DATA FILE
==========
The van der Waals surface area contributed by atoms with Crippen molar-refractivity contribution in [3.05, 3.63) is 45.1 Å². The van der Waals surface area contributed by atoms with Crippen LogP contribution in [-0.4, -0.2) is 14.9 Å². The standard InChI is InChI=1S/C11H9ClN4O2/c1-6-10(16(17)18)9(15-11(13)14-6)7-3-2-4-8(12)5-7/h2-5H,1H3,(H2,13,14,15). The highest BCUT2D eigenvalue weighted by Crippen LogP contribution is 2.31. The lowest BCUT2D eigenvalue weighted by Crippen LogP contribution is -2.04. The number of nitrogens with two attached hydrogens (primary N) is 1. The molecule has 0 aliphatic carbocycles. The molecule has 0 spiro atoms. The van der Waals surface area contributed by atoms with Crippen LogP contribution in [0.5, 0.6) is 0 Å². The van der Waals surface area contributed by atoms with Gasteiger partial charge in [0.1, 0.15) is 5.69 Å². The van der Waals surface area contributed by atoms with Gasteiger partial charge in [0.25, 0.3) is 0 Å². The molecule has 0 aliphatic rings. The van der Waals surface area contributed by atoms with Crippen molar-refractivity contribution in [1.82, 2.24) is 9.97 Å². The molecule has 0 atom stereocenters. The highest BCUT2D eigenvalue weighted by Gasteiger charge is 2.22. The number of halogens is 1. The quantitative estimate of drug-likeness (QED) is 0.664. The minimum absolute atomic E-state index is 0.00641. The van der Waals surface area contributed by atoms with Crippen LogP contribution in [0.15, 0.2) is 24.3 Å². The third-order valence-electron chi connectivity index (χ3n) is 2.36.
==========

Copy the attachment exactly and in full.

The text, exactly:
The van der Waals surface area contributed by atoms with Crippen molar-refractivity contribution in [3.05, 3.63) is 45.1 Å². The van der Waals surface area contributed by atoms with Crippen LogP contribution in [-0.4, -0.2) is 14.9 Å². The standard InChI is InChI=1S/C11H9ClN4O2/c1-6-10(16(17)18)9(15-11(13)14-6)7-3-2-4-8(12)5-7/h2-5H,1H3,(H2,13,14,15). The highest BCUT2D eigenvalue weighted by Crippen LogP contribution is 2.31. The lowest BCUT2D eigenvalue weighted by Crippen LogP contribution is -2.04. The number of nitrogens with two attached hydrogens (primary N) is 1. The molecule has 0 aliphatic carbocycles. The molecule has 0 spiro atoms. The van der Waals surface area contributed by atoms with Crippen LogP contribution in [0.5, 0.6) is 0 Å². The van der Waals surface area contributed by atoms with Gasteiger partial charge in [0.1, 0.15) is 5.69 Å². The van der Waals surface area contributed by atoms with Gasteiger partial charge in [0.25, 0.3) is 0 Å². The molecule has 0 aliphatic rings. The van der Waals surface area contributed by atoms with Crippen molar-refractivity contribution in [1.82, 2.24) is 9.97 Å². The molecule has 0 atom stereocenters. The highest BCUT2D eigenvalue weighted by Gasteiger charge is 2.22. The number of halogens is 1. The quantitative estimate of drug-likeness (QED) is 0.664. The minimum absolute atomic E-state index is 0.00641. The van der Waals surface area contributed by atoms with Crippen LogP contribution in [0.15, 0.2) is 24.3 Å². The third-order valence-electron chi connectivity index (χ3n) is 2.36.